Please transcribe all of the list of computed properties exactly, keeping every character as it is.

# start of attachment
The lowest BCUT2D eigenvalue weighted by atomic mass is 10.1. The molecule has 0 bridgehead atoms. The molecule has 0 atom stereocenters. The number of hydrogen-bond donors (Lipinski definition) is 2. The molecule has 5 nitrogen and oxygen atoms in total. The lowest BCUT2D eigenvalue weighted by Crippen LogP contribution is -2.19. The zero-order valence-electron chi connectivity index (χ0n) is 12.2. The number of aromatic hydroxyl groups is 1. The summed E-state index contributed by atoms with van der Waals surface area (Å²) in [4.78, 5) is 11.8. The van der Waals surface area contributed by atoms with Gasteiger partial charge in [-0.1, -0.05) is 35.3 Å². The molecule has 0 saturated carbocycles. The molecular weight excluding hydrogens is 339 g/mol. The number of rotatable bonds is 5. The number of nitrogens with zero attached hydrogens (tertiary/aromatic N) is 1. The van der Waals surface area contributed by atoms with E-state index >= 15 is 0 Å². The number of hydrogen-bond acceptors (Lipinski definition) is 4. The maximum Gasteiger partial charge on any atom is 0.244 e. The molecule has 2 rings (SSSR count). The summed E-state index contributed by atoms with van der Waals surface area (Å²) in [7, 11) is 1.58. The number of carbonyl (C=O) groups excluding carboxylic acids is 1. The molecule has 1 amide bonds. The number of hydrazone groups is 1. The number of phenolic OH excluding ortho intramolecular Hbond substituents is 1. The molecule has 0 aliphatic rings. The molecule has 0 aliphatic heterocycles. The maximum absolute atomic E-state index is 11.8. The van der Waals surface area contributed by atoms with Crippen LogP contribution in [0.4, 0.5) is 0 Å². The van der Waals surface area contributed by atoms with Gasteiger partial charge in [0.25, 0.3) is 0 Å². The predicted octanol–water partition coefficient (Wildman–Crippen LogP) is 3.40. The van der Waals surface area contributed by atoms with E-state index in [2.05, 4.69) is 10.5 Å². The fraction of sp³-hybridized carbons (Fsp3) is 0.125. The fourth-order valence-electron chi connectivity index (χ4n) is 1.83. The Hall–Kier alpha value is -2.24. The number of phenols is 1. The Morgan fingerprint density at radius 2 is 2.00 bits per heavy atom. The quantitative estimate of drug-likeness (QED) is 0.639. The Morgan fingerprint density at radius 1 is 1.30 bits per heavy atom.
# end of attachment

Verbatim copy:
The lowest BCUT2D eigenvalue weighted by atomic mass is 10.1. The molecule has 0 bridgehead atoms. The molecule has 0 atom stereocenters. The number of hydrogen-bond donors (Lipinski definition) is 2. The molecule has 5 nitrogen and oxygen atoms in total. The lowest BCUT2D eigenvalue weighted by Crippen LogP contribution is -2.19. The zero-order valence-electron chi connectivity index (χ0n) is 12.2. The number of aromatic hydroxyl groups is 1. The summed E-state index contributed by atoms with van der Waals surface area (Å²) in [4.78, 5) is 11.8. The van der Waals surface area contributed by atoms with Gasteiger partial charge in [-0.1, -0.05) is 35.3 Å². The molecule has 0 saturated carbocycles. The molecular weight excluding hydrogens is 339 g/mol. The number of rotatable bonds is 5. The number of nitrogens with zero attached hydrogens (tertiary/aromatic N) is 1. The van der Waals surface area contributed by atoms with E-state index >= 15 is 0 Å². The number of hydrogen-bond acceptors (Lipinski definition) is 4. The maximum Gasteiger partial charge on any atom is 0.244 e. The molecule has 2 rings (SSSR count). The summed E-state index contributed by atoms with van der Waals surface area (Å²) in [7, 11) is 1.58. The number of carbonyl (C=O) groups excluding carboxylic acids is 1. The molecule has 1 amide bonds. The number of hydrazone groups is 1. The number of phenolic OH excluding ortho intramolecular Hbond substituents is 1. The molecule has 0 aliphatic rings. The molecule has 0 aliphatic heterocycles. The maximum absolute atomic E-state index is 11.8. The van der Waals surface area contributed by atoms with Crippen LogP contribution in [0.4, 0.5) is 0 Å². The van der Waals surface area contributed by atoms with Gasteiger partial charge in [0.25, 0.3) is 0 Å². The predicted octanol–water partition coefficient (Wildman–Crippen LogP) is 3.40. The van der Waals surface area contributed by atoms with E-state index in [2.05, 4.69) is 10.5 Å². The fraction of sp³-hybridized carbons (Fsp3) is 0.125. The fourth-order valence-electron chi connectivity index (χ4n) is 1.83. The Hall–Kier alpha value is -2.24. The number of phenols is 1. The Morgan fingerprint density at radius 2 is 2.00 bits per heavy atom. The quantitative estimate of drug-likeness (QED) is 0.639. The Morgan fingerprint density at radius 1 is 1.30 bits per heavy atom.